1. Declaration to condemn Somalia’s Illegal Occupation in the territory of Somaliland
      2. Declaration of the date of liberation of Somalia’s Illegal Occupation in the territory of Somaliland as of 31st January 1991.
      3. Declaration that the Principle State of the Somali Republic disappeared and ceased to exist.
      4. Somaliland was not Part of Somalia but under Illegal Occupation, which was terminated on the indicated liberated date 31stJanuary 1991.
      5. Declaration of Objection of Somalia’s Sovereignty claims as breach of the rights and obligations of the Somali Republic Para 1 of Article 1 and Para 1 of Article 4 of the Somali Republic Law No.5.

      6. Declaration of Objection against Somalia’s claims of the Sovereignty of the Somali Republic Para 1 of Article 1 and Para 1 of Article 4 of the Somali Republic Law No.5.

      7. over the territory of Somaliland was not Part of Somalia but under Illegal Occupation, which was terminated on the indicated liberated date 31st January 1991.
    1. DecProve of the Extinctions of Rights and Obligations of the Somali Republic
      1. Declaration of
    2. Declarations on the Succession of State:
      1. Declaration Prove of the Fact that Somalia has lost the territory of Somaliland
    3. Declaration of Condemnation of Somalia’s Breaches against International Law
      1. Declaration of Objection Against Somalia’s Reservations on the Principles: Article III (3) of the Charter of OAU “3. Respect for the sovereignty and territorial integrity of each State and for its inalienable right to independent existence.”
      2. Declaration of Objection Against Somalia’s rejection of the decision of First Extraordinary of OAU meeting held in Cairo, Egypt Resolution of OAU, 61(I) of 24 July 1963 on the boundaries inherited on independence.
      3. Declaration of Condemnation of Somalia’s violations of Article 4, (b) of Constitutive Act, Principles “respect of borders existing on achievement of independence”33; Constitutive Act, held Lome, Togo, 11 July 2000.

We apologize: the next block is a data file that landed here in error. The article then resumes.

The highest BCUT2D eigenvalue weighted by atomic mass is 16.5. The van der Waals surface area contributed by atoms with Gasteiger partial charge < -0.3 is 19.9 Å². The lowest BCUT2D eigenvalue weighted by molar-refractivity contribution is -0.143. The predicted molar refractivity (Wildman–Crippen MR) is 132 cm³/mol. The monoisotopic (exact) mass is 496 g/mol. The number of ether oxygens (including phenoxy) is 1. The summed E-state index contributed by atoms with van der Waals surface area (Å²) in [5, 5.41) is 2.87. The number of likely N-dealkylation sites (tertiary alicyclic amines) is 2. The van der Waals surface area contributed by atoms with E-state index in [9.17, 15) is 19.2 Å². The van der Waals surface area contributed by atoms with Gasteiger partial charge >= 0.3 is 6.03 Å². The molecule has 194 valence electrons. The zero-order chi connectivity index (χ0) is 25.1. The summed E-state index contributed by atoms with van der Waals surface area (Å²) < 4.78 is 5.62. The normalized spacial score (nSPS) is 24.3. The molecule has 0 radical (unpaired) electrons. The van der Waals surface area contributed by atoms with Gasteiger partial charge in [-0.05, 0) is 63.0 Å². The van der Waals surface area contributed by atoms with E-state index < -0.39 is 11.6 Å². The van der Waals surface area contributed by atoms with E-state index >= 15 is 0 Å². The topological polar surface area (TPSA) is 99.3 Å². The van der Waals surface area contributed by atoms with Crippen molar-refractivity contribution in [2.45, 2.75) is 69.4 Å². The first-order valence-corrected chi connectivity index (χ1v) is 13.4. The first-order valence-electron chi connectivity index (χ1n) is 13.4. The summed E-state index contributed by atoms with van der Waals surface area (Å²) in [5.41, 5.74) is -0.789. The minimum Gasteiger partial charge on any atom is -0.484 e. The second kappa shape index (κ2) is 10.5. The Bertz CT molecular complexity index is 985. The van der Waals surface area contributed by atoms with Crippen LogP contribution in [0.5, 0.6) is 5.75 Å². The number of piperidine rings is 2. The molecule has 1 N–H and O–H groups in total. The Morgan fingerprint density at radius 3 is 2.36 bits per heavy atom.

Conclusions:

Somaliland and Somalia possessed the status of territories not States when the succession of the Somali Republic occurred. In paragraph 37, “in accordance with article 25 of the Commission’s draft on succession in respect of treaties, the definition also covers the case of a newly-independent State “formed from two or more territories, not already States when the succession occurred.”34

The recognition of the Somali Republic35 by the US government cited: “relations between the Somali Republic and the United States is generally good because of US support for the Somali Republic’s independence, past and prospective US assistance.”36

Factual information presented on the situation intends to change policy of the international community towards the search of lasting peace and stability for Somalia. The extent that international community recognizes as lawful those rights which Somalia possessed by means of force during its existence, the more they instigate Somalia’s crisis rather ending. which has been on the basis of views and opinions rather than interventions based on the applicable legal framework. Finally, the role of international community to end Somalia’s crisis should be governed by international legal system and the official records depository at the Secretary General of the United Nations.